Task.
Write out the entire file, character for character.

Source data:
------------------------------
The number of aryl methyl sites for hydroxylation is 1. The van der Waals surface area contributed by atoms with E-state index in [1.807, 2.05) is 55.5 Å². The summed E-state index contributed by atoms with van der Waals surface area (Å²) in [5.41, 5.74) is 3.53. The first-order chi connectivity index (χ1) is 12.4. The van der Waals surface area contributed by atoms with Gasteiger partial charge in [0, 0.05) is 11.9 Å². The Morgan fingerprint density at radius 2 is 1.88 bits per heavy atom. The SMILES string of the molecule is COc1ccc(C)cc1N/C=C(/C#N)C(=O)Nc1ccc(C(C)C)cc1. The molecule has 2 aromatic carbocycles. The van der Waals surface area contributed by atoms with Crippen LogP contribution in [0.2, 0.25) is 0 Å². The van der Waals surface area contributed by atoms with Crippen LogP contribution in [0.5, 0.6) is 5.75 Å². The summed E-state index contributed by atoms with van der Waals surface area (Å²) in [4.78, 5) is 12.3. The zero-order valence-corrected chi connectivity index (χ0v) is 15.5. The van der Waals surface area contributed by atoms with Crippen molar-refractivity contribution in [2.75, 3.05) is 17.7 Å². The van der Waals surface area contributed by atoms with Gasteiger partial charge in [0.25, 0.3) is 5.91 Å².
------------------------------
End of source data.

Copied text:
The number of aryl methyl sites for hydroxylation is 1. The van der Waals surface area contributed by atoms with E-state index in [1.807, 2.05) is 55.5 Å². The summed E-state index contributed by atoms with van der Waals surface area (Å²) in [5.41, 5.74) is 3.53. The first-order chi connectivity index (χ1) is 12.4. The van der Waals surface area contributed by atoms with Gasteiger partial charge in [0, 0.05) is 11.9 Å². The Morgan fingerprint density at radius 2 is 1.88 bits per heavy atom. The SMILES string of the molecule is COc1ccc(C)cc1N/C=C(/C#N)C(=O)Nc1ccc(C(C)C)cc1. The molecule has 2 aromatic carbocycles. The van der Waals surface area contributed by atoms with Crippen LogP contribution in [0.2, 0.25) is 0 Å². The van der Waals surface area contributed by atoms with Crippen LogP contribution in [0.5, 0.6) is 5.75 Å². The summed E-state index contributed by atoms with van der Waals surface area (Å²) in [4.78, 5) is 12.3. The zero-order valence-corrected chi connectivity index (χ0v) is 15.5. The van der Waals surface area contributed by atoms with Crippen molar-refractivity contribution in [2.75, 3.05) is 17.7 Å². The van der Waals surface area contributed by atoms with Gasteiger partial charge in [0.25, 0.3) is 5.91 Å².